Bregenz, though not perhaps Austria’s best-known city, is a city dear to me. When I was 15, a friend and I spent the summer, officially doing a language course, but in reality concentrating on beer, boys and night clubs we were much too young for. (These things were a bit more lax back then). We had a grand time.
Almost 30 years later, I had been in Switzerland for work and now spent a few days roaming about the Alps for a bit. Having finished a nostalgic re-visit to Liechtenstein, I discovered a train heading for Bregenz. Impulsively, I hopped on and immediately began pondering.
Going back to Bregenz
Would I recognize the city? Would it look the same? Did I even remember how it looked? I did remember wonderful walks along Bodensee (Lake Constance). I remembered the café where we had hot chocolate on rainy days – and ruthlessly tried to pull the toupee off a waiter. And Esseda 2000 – “our” nightclub. We went every night.
On sunny days, we’d walk the 6 kilometres between the town centre and our temporary home in Hörbranz. Would I find the way? What about the house – would I recognize it? Just down the street from the house was Germany. We bought ice cream at a little Imbiss kiosk next to the border post almost every day. In a Europe without borders, was it still there?
The lovely Grebers were our host family. Frau Greber was an excellent cook, making gourmet meals of fish fingers even. My favourite was her homemade yoghurt with cherries and peaches; mouth-watering even now. I’m not much of a foodie and often skip meals. On an everyday basis, having to stop what I’m doing to eat is more a hassle than anything. Yet frau Greber’s dishes I still remember, decades later.
Back in the 21st century, Bregenz has changed. It looks even nicer than I remember, with a long pedestrian street and cosy cafés I’m quite sure weren’t there then. Glancing over at Bodensee, that lovely lake looks just the same. Turning upwards, even the summer rain feels the same on my face. Suddenly, I spot a bus marked Hörbranz and jump on without thinking. I have no idea where to get off – just feeling my way along. The street where we lived was called Haldenweg, and so I ask the driver. He has never heard of it. Neither has anyone else on the bus. Somewhat dismayed, I sit down.
About 15 minutes later, I spontaneously jump off, seemingly in the middle of nowhere. Don’t know why, I don’t recognize a thing. Yet my feet lead me directly to the house – no dallying about. Amazing, the power of the sub-conscious.
Haldenweg is a little cul-de-sac, just 5 or 6 houses; no wonder nobody knows it. From a distance, I observe “our” house. I notice the verandah where we had breakfast on sunny mornings. Meats, cheeses, marmalade and semmeln. Always semmeln. And always fresh. Every morning, frau Greber biked to the baker to get the wonderful hard-crusted rolls for her family’s breakfast.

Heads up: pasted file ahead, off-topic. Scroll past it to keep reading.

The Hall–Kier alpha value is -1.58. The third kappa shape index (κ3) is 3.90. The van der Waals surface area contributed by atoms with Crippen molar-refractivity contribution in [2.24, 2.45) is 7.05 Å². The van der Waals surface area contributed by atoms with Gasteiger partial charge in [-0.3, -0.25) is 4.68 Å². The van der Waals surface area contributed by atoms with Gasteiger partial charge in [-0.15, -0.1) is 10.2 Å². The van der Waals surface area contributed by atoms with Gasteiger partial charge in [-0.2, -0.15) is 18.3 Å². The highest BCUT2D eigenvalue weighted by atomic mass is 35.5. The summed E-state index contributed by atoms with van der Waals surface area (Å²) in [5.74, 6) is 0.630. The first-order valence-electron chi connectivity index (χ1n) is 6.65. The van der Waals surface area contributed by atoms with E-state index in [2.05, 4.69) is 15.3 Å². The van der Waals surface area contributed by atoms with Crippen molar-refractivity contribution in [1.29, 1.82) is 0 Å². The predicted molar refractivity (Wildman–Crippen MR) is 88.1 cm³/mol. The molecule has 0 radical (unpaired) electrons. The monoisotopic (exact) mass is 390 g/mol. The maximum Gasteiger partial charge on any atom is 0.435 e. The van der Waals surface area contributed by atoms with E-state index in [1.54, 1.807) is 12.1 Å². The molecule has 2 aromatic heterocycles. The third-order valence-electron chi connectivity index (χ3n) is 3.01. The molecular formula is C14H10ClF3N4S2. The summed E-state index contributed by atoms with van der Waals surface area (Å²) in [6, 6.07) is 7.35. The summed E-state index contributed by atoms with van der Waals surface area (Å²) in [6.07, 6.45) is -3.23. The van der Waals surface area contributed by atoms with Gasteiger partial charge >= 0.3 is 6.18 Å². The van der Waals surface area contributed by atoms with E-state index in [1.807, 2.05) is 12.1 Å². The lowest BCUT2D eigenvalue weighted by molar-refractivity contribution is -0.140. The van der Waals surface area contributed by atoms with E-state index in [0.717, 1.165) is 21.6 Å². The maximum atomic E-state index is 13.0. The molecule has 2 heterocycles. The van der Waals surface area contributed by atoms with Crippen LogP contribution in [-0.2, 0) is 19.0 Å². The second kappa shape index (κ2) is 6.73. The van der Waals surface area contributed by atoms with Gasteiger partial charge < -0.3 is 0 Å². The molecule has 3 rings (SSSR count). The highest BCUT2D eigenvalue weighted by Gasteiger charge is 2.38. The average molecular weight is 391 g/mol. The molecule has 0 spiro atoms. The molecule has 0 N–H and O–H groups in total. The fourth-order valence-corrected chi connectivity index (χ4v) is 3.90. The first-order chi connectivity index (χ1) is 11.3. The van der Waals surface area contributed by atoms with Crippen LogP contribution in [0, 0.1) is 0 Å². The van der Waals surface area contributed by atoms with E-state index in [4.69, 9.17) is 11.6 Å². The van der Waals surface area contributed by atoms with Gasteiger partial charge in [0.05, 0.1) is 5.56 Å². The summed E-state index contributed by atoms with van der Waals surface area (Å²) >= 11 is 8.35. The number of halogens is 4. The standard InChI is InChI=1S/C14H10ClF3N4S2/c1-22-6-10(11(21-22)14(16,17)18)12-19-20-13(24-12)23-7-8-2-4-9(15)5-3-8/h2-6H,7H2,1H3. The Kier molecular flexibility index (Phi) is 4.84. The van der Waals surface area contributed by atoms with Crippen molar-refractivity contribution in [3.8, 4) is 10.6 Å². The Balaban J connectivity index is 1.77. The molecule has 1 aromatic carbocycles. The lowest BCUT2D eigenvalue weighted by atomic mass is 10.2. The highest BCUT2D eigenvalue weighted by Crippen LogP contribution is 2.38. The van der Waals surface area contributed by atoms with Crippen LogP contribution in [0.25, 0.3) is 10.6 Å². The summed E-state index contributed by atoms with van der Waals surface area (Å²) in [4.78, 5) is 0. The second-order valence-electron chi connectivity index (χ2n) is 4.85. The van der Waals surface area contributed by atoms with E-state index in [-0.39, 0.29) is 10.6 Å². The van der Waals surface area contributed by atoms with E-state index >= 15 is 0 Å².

I contemplate ringing the bell. But it doesn’t feel right. Too intrusive. The Grebers might not even live there anymore. Suddenly I feel self-conscious, silly even. I snap a few pictures and leave, instead walking down the narrow road to Germany.
Every day, when going to the Imbiss kiosk for ice cream, we’d bring our passports. Just in case we felt like getting ice cream on the German side instead. Back then, it was a real border. Today, it’s but a small jungle of signs, announcing Republik Österreich, Land Vorarlberg, Hörbranz, speed limits, various sights, hotels and, oddly Geldwechseln. That last one must be for nostalgic reasons; both Germany and Austria have used Euro as their common currency for almost 10 years, so there’s no longer a need for money changing.
On the German side, the signs tell me I’m now in Bundersrepublik Deutschland, by the river Leiblach and in Freistaat Bayern. (About 1600 years old, Bavaria is one of Europe’s oldest states, and has retained Free State of Bavaria as its formal name). You can border-hop as much as you like, no passport necessary. Now I’m in Austria, now in Germany, Austria, Germany, Austria, Germany …
The kiosk is still there, looking decidedly decrepit. Or am I seeing it through adult, more judging eyes? I expect the state of repair of the ice cream kiosk would have gone largely unnoticed by my 15-year-old eyes.
This post is part of a Lonely Planet Travel Carnival, hosted by Natalia of No Beaten Path. The carnival is about going back – and Natalia asks us how going back made us feel. Nostalgic? Disappointed? Surprised? And just as for dreams, that is the interesting question, isn’t it?
As for me: Surprised? Indeed. And pleased my sub-conscious memory functions well. Disappointed? Not at all. Nostalgic? Yes; melancholic even. Yet in retrospect 15 was fun – but… been there, done that, moved on.
That said, I wouldn’t mind going back to Bregenz. I’ve yet to see the annual Bregenzer Festspiele. Watching performances on the Seebühne, the floating stage on the lake, sounds magical. And if it sounds familiar, part of the James Bond film Quantum of Solace was shot on the Seebühne, to the sounds of Tosca.
This carnival of reminiscences
will be live in early April is now live here. Don’t miss it!